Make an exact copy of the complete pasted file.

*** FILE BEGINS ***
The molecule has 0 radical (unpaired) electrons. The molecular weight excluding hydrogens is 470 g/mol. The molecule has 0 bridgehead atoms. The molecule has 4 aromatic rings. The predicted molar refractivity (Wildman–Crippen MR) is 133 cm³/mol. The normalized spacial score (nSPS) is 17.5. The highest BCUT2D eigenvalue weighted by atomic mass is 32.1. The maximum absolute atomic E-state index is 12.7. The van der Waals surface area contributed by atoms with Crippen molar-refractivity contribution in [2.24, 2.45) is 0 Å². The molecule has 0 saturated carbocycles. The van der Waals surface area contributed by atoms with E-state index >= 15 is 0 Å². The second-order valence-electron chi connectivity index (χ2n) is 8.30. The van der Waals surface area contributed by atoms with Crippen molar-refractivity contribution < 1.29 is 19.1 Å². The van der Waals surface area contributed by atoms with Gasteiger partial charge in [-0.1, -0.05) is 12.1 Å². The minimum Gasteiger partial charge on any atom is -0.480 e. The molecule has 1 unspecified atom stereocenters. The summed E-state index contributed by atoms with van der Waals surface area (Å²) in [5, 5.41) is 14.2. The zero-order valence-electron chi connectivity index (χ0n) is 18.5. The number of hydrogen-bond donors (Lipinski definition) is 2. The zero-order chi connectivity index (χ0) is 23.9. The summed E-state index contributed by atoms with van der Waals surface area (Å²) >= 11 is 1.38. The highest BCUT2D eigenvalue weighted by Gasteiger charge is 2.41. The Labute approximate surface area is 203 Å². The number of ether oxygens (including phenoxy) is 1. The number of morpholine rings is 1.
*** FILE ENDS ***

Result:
The molecule has 0 radical (unpaired) electrons. The molecular weight excluding hydrogens is 470 g/mol. The molecule has 0 bridgehead atoms. The molecule has 4 aromatic rings. The predicted molar refractivity (Wildman–Crippen MR) is 133 cm³/mol. The normalized spacial score (nSPS) is 17.5. The highest BCUT2D eigenvalue weighted by atomic mass is 32.1. The maximum absolute atomic E-state index is 12.7. The van der Waals surface area contributed by atoms with Crippen molar-refractivity contribution in [2.24, 2.45) is 0 Å². The molecule has 0 saturated carbocycles. The van der Waals surface area contributed by atoms with E-state index >= 15 is 0 Å². The second-order valence-electron chi connectivity index (χ2n) is 8.30. The van der Waals surface area contributed by atoms with Crippen molar-refractivity contribution < 1.29 is 19.1 Å². The van der Waals surface area contributed by atoms with Gasteiger partial charge in [-0.1, -0.05) is 12.1 Å². The minimum Gasteiger partial charge on any atom is -0.480 e. The molecule has 1 unspecified atom stereocenters. The summed E-state index contributed by atoms with van der Waals surface area (Å²) in [5, 5.41) is 14.2. The zero-order valence-electron chi connectivity index (χ0n) is 18.5. The number of hydrogen-bond donors (Lipinski definition) is 2. The zero-order chi connectivity index (χ0) is 23.9. The summed E-state index contributed by atoms with van der Waals surface area (Å²) >= 11 is 1.38. The highest BCUT2D eigenvalue weighted by Gasteiger charge is 2.41. The Labute approximate surface area is 203 Å². The number of ether oxygens (including phenoxy) is 1. The number of morpholine rings is 1.